Nationwide adolescent mental health is on the decline. One local community knows this all too well. Local community sees nationwide adolescent mental health trends firsthand


SYRACUSE, N.Y. (NCC News) – Liam Qi, as described by his brother Luke, loved hanging out with friends, going on adventures and staying up late to play chess and video games. He would listen to what someone was saying before responding.

“He was just a sweet guy,” Luke Qi said.

So, where is Liam now?

Liam died by suicide on November 1, 2022. He was just 16 years old.

He is just one of many adolescents that struggled with the transition back to in-person schooling. Research has shown that suicide rates actually dropped during the “quarantine” period, during which all schooling was done online. However, feelings of sadness and hopelessness, along with suicidal ideation, persisted.

Dr. Melissa Carman, a therapist based in Manlius, explained that the transition back to in-person schooling was too jarring and unnatural.

“It was really actually very traumatic from being at home, being protected, having this slower pace, to then being thrust right back in the way it was ‘supposed to be’,” Carman said. “There’s trauma research to suggest that’s not how people are.”

A local community has seen this tragic research manifest itself firsthand.

In the span of just over seven months, two students at Fayetteville-Manlius High School died by suicide. Jay Lu, one of Liam’s best friends, died by suicide on March 25, 2022 at the age of 15 years old. Luke said that Jay’s death deeply affected Liam, but he and his family never knew the extent to which Liam was hurting.

“I looked through my text messages with him. Before, it was normal responses. After, he’d give one word answers,” Luke said. Luke was back at school after news of Jay’s death broke; he’s pursuing his PhD at Stanford.

The effects of suicide are far reaching. Fayetteville-Manlius senior Kirsten Comer says the school is still reeling from the student suicides.

“We’re dealing with a lot of suicides in the school, which has been really tough just to be in the school,” Comer said. “They were in the exact same school I was, struggling the exact same way I was a few years ago, and they just felt like that was the only way out.”

While the environment has been difficult to cope with, Comer shared that students are speaking up about mental health and trying to reduce the stigma around discussing the topic. However, she thinks this indicates a deep-rooted issue amongst the student body.

“A lot of kids are coming together now and talking about it, which is great,” Comer explained. “It’s a huge conversation, which means a lot of kids are struggling… like, deeply struggling.”

One of those kids is recent Fayetteville-Manlius graduate Michael OuYang. He turned to social media to share his journey with his own mental health, especially in the wake of Jay’s death. OuYang knew Jay through extracurriculars.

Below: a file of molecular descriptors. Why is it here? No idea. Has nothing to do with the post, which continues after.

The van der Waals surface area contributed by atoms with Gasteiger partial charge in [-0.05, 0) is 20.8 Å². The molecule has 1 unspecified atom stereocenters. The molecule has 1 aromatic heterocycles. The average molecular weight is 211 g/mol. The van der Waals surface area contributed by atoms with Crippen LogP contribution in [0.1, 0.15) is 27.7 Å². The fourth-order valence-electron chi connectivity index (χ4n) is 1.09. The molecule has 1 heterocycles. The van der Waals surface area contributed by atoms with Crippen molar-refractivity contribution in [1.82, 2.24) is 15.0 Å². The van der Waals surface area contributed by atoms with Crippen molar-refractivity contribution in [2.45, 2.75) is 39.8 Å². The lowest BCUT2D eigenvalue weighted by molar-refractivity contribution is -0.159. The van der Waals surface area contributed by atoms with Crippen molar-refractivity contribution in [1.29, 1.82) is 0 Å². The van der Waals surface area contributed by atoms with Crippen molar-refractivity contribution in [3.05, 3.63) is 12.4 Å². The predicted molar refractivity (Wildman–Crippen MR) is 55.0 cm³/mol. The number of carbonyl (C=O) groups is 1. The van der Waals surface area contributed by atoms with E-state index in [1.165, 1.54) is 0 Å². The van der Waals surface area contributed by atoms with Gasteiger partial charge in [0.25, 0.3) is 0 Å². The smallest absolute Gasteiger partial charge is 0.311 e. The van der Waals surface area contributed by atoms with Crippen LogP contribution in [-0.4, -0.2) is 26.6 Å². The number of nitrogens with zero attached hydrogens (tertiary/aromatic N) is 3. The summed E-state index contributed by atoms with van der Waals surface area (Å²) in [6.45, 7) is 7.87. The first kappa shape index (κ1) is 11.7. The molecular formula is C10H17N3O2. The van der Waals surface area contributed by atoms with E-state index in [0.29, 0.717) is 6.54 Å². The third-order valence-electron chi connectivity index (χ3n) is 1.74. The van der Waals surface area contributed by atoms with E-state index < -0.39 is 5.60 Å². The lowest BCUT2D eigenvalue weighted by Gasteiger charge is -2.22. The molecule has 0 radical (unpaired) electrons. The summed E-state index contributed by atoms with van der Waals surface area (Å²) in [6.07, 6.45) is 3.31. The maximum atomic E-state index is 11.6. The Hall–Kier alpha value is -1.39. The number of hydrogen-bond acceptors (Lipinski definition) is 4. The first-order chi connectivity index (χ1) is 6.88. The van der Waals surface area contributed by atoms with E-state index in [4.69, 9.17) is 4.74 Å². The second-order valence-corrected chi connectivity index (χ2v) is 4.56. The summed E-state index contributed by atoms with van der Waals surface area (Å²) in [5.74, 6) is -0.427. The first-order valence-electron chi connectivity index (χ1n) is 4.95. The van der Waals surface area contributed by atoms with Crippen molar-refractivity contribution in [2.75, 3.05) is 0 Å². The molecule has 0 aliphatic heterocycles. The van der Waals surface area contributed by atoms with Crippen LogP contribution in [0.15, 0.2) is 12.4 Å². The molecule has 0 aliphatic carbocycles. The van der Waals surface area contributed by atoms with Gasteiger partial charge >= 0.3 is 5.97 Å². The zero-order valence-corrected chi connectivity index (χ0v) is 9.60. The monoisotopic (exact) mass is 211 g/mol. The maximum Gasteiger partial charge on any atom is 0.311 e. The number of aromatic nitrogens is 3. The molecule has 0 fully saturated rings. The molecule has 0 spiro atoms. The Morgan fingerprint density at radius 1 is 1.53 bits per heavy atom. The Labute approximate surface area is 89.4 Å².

The page, called No Empty Seats, is intended to destigmatize the conversation about mental health and being vulnerable about your mental state. OuYang has partnered with several Division I athletic teams to promote the cause, and he’s recently started selling wristbands with part of the proceeds going to the American Foundation for Suicide Prevention (AFSP).

“It’s been a really amazing experience. No Empty Seats has definitely stuck with me and been a really nice public journal to help me get all my thoughts out,” OuYang said. “Hopefully it’s helped a lot of other people.”

This kind of conversation is necessary, according to Dr. Carman. She says that generational shifts, meaning drastic changes in societal norms, “almost always” begin with young people. However, the first step is for kids to learn how to communicate how they are feeling with their parents.

“If we’re ever working with a kid or adolescent, we’re always pulling the family in,” Carman explained. She added that in many cases, kids simply don’t know how to talk to their parents about their mental health, which Carman has made a major point of emphasis when speaking with kids.

Both Carman and OuYang stressed the importance of therapy, with OuYang citing it as what served as a major turning point in his mental health journey.

“I think everyone should go to therapy because everyone’s going through stuff,” OuYang said. “Everyone needs to get things off their chest, whether you want to put a label on it with depression, anxiety, mental illness. Regardless, people are struggling.

For those who need immediate help, the 988 suicide hotline is a great option, according to Dr. Carman. The hotline is available 24 hours day, seven days a week, and has both texting and calling options. Dr. Carman stressed, however, that the hotline is not meant for people to call on behalf of others, as there’s not much the personnel can do. It’s primarily meant for people seeking help for themselves.

As for Luke, he hopes people remember his brother, but he also wants people to know that it’s OK to grieve and take time to work on yourself.

“There’s no need to return to a sense of normalcy, which is what was happening after Liam,” Luke said. He urged people to not brush major things, like the death of a loved one, under the rug and go on like nothing happened. “Everyone has their own grief timeline. Having the space to share what’s going on with yourself is so empowering.”

If you are in need of immediate help, call or text 988.

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